Jordbærtærte

My next favorite pastry in Denmark is called Klejner. This isn’t the best picture, but it is the long pastry in the back behind the hot chocolate. 🙂 Klejner is only sold around Christmas time and it is deep fried with powdered sugar on top. At first glance it reminds me of an odd shaped piece of funnel cake, but it doesn’t taste like funnel cake. It is delicious, and you must try it yourself to figure out what it tastes like to you. I kind of remember it having a slight orange flavor but with a cookie crunch!?! I guess I have to eat it again this Christmas, I just remember it was very good. 🙂

Hot Chocolate and Klejner at Tivoli

This next dessert that I love is called  Æbleskiver (Apple Slices). It is also found around Christmas time in Denmark, but usually not in a bakery. Instead you can find æbleskiver in an amusement park, frozen at the grocery store, at a Christmas Market, or in a restaurant. Despite the name, however, there are no apples in this dessert. Instead it is a kind of pancake batter fried in a special æbleskiver pan. It is usually served with jam on the side and powdered sugar on top. 

Æbleskiver at a restaurant in Denmark

I also really love Medalje (Medal). Danish desserts tend to have a lot of whipped cream, if you haven’t noticed and Medalje is no exception. The name means Medal and it is suppose to resemble a medal looking at it from the top. It is typically two butter cookies with whipped cream in the middle, a chocolate glaze, and fruit on top. I kind of think there is also a layer of cream and jam somewhere in the middle. Regardless, it is so good, but I still haven’t figured out how to properly eat Medalje. It can get a bit messy.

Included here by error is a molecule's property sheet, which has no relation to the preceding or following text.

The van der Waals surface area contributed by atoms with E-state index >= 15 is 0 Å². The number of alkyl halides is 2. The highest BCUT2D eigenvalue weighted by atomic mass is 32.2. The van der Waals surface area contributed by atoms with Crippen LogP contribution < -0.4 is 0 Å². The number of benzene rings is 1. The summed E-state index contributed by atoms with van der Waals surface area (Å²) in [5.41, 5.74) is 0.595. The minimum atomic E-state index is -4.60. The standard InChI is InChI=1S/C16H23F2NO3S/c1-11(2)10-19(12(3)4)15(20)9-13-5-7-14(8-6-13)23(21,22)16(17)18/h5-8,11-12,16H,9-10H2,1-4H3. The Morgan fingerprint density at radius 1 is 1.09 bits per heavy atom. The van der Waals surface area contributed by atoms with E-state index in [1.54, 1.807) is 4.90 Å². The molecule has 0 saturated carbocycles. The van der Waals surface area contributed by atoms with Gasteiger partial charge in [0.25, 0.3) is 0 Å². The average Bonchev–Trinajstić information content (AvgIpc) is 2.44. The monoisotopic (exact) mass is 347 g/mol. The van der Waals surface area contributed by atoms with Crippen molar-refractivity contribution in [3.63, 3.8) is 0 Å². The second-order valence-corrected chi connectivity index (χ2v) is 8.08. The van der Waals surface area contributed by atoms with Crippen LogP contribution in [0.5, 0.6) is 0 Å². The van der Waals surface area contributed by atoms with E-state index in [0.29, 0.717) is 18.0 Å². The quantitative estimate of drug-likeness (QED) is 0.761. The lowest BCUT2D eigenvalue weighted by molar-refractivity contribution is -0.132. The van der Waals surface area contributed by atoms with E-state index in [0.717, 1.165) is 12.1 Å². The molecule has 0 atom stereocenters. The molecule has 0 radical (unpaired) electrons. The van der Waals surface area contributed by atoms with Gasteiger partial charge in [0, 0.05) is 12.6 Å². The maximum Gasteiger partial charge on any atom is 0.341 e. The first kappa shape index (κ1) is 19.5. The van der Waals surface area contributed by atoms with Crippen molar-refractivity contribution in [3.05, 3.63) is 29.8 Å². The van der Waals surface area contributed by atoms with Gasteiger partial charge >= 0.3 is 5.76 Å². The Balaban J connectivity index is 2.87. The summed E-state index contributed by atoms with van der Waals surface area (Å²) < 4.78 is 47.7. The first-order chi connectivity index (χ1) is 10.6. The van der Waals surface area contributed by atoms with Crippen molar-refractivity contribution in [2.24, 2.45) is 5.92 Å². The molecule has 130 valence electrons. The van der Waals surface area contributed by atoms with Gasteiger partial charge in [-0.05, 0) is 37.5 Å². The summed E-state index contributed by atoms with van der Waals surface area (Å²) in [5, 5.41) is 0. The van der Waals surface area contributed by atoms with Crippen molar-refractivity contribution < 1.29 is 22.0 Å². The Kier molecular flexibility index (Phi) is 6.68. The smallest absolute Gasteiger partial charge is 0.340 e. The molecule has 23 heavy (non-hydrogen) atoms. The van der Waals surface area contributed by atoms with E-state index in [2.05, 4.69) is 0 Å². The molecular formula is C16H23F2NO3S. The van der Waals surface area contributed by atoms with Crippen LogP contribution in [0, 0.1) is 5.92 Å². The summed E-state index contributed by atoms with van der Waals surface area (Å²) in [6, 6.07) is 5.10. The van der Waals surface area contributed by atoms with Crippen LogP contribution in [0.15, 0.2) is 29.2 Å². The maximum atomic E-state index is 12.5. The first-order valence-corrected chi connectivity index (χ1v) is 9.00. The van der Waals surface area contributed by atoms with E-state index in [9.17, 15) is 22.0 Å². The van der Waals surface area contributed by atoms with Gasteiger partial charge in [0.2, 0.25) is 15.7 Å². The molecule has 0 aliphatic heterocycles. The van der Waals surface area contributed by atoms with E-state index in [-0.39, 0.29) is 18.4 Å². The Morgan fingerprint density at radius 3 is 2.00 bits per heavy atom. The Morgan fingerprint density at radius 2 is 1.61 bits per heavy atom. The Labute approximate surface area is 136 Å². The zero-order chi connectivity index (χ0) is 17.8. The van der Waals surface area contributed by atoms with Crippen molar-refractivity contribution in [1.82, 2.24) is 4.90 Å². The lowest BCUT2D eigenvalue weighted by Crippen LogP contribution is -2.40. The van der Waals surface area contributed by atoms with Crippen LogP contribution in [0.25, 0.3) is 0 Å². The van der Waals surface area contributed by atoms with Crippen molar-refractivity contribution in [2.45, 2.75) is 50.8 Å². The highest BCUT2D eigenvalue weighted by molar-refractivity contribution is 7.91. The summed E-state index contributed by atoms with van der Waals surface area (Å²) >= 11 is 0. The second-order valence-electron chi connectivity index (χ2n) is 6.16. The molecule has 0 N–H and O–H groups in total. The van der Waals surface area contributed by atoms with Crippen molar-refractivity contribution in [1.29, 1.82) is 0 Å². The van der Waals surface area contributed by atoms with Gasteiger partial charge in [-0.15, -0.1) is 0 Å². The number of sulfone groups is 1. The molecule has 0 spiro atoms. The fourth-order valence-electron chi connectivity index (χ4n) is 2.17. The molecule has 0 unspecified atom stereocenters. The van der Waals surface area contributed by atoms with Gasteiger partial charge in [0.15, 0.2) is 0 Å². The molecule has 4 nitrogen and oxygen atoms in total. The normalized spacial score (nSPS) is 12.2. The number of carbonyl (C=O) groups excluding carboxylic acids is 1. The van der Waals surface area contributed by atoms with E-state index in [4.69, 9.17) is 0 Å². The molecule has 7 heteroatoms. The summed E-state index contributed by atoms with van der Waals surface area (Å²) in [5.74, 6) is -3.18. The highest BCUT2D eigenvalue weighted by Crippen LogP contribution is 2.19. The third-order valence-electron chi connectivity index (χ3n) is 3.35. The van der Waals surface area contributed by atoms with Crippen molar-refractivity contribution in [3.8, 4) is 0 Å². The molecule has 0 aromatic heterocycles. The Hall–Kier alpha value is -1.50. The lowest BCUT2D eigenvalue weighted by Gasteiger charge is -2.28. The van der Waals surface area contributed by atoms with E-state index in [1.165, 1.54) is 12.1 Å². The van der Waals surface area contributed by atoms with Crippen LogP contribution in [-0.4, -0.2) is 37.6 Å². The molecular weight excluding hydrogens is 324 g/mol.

Medalje from Jakob’s Bageri

Last but not least, we have the Chokolade Muffin! You might be thinking what is so special about that? Well, a Danish chocolate muffin is usually a really moist, rich chocolately cake, with chunks of chocolate bits inside or on top, but not only that, it has a really special flavor that I can’t pin point what it is. Is there a dash of cinnamon in it? or extra vanilla? I have no idea, but I do know that it is soooo good. The picture below is blurry but you get the idea. My favorite place to get this dessert is Lagkagehuset.

Chokolade Muffin at Tivoli

So there you have it, those are my favorite Danish pastries. Are you hungry now? 🙂 Here is a little tip for you. If you want to try Danish pastries in Denmark on a budget, you can find a lot of varieties of pastries at the grocery store in Denmark, and it can be a lot cheaper. Kvickly, for example, makes really good lagkage and medalje, which can sometimes cost between 10 dkk for one piece to 25 dkk for two, if they are on special. Føtex also has a big selection of pastries including a pretty tasty chokolade muffin, although not the best, but pretty good anyways. You can even find even cheaper pastries at netto, fakta, rema 1000, and kiwi, but you must know it’s usually cheaper for a reason, but it’s not bad nonetheless. 🙂